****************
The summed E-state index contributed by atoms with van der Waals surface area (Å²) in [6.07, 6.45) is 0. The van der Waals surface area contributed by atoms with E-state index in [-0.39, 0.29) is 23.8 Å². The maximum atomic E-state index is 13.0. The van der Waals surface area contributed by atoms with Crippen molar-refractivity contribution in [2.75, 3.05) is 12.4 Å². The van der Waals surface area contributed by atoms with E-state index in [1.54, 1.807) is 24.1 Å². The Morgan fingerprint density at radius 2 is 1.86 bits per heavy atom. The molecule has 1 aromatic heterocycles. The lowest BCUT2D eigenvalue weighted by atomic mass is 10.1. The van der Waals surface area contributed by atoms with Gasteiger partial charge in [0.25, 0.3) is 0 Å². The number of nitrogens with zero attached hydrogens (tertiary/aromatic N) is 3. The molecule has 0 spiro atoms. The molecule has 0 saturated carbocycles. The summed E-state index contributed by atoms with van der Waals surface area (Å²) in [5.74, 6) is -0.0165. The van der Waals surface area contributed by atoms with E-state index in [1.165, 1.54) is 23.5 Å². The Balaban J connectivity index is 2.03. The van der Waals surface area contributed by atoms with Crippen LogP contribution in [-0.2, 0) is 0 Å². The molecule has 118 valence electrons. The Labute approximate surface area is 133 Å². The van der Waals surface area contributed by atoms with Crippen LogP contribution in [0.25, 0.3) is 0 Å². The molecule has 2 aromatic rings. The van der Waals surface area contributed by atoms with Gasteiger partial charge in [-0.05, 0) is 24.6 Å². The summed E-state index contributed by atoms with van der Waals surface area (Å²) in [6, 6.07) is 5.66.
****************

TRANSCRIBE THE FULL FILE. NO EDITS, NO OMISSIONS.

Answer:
The summed E-state index contributed by atoms with van der Waals surface area (Å²) in [6.07, 6.45) is 0. The van der Waals surface area contributed by atoms with E-state index in [-0.39, 0.29) is 23.8 Å². The maximum atomic E-state index is 13.0. The van der Waals surface area contributed by atoms with Crippen molar-refractivity contribution in [2.75, 3.05) is 12.4 Å². The van der Waals surface area contributed by atoms with E-state index in [1.54, 1.807) is 24.1 Å². The Morgan fingerprint density at radius 2 is 1.86 bits per heavy atom. The molecule has 1 aromatic heterocycles. The lowest BCUT2D eigenvalue weighted by atomic mass is 10.1. The van der Waals surface area contributed by atoms with Gasteiger partial charge in [0.25, 0.3) is 0 Å². The number of nitrogens with zero attached hydrogens (tertiary/aromatic N) is 3. The molecule has 0 spiro atoms. The molecule has 0 saturated carbocycles. The summed E-state index contributed by atoms with van der Waals surface area (Å²) in [5.74, 6) is -0.0165. The van der Waals surface area contributed by atoms with E-state index in [1.165, 1.54) is 23.5 Å². The Balaban J connectivity index is 2.03. The van der Waals surface area contributed by atoms with Crippen LogP contribution in [-0.2, 0) is 0 Å². The molecule has 118 valence electrons. The Labute approximate surface area is 133 Å². The van der Waals surface area contributed by atoms with Crippen LogP contribution in [0.25, 0.3) is 0 Å². The molecule has 2 aromatic rings. The van der Waals surface area contributed by atoms with Gasteiger partial charge in [-0.05, 0) is 24.6 Å². The summed E-state index contributed by atoms with van der Waals surface area (Å²) in [6, 6.07) is 5.66.